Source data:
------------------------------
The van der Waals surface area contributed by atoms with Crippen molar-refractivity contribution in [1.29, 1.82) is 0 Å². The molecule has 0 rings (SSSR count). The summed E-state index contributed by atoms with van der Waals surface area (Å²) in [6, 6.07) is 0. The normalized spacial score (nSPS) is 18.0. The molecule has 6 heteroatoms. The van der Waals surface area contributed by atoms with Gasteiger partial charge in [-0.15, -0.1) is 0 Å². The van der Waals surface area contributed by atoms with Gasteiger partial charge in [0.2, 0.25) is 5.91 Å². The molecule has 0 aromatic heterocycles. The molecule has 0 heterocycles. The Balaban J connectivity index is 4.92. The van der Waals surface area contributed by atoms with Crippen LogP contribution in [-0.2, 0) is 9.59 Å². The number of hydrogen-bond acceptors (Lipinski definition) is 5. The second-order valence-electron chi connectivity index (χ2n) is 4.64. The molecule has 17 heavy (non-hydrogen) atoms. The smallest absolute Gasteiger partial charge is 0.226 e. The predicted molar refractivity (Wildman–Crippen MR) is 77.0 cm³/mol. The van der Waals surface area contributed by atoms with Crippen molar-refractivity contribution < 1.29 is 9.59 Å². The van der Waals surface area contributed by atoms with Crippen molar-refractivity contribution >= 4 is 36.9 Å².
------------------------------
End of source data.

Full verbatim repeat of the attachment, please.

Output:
The van der Waals surface area contributed by atoms with Crippen molar-refractivity contribution in [1.29, 1.82) is 0 Å². The molecule has 0 rings (SSSR count). The summed E-state index contributed by atoms with van der Waals surface area (Å²) in [6, 6.07) is 0. The normalized spacial score (nSPS) is 18.0. The molecule has 6 heteroatoms. The van der Waals surface area contributed by atoms with Gasteiger partial charge in [-0.15, -0.1) is 0 Å². The van der Waals surface area contributed by atoms with Gasteiger partial charge in [0.2, 0.25) is 5.91 Å². The molecule has 0 aromatic heterocycles. The molecule has 0 heterocycles. The Balaban J connectivity index is 4.92. The van der Waals surface area contributed by atoms with Crippen LogP contribution in [-0.2, 0) is 9.59 Å². The number of hydrogen-bond acceptors (Lipinski definition) is 5. The second-order valence-electron chi connectivity index (χ2n) is 4.64. The molecule has 17 heavy (non-hydrogen) atoms. The smallest absolute Gasteiger partial charge is 0.226 e. The predicted molar refractivity (Wildman–Crippen MR) is 77.0 cm³/mol. The van der Waals surface area contributed by atoms with Crippen molar-refractivity contribution < 1.29 is 9.59 Å². The van der Waals surface area contributed by atoms with Crippen molar-refractivity contribution >= 4 is 36.9 Å².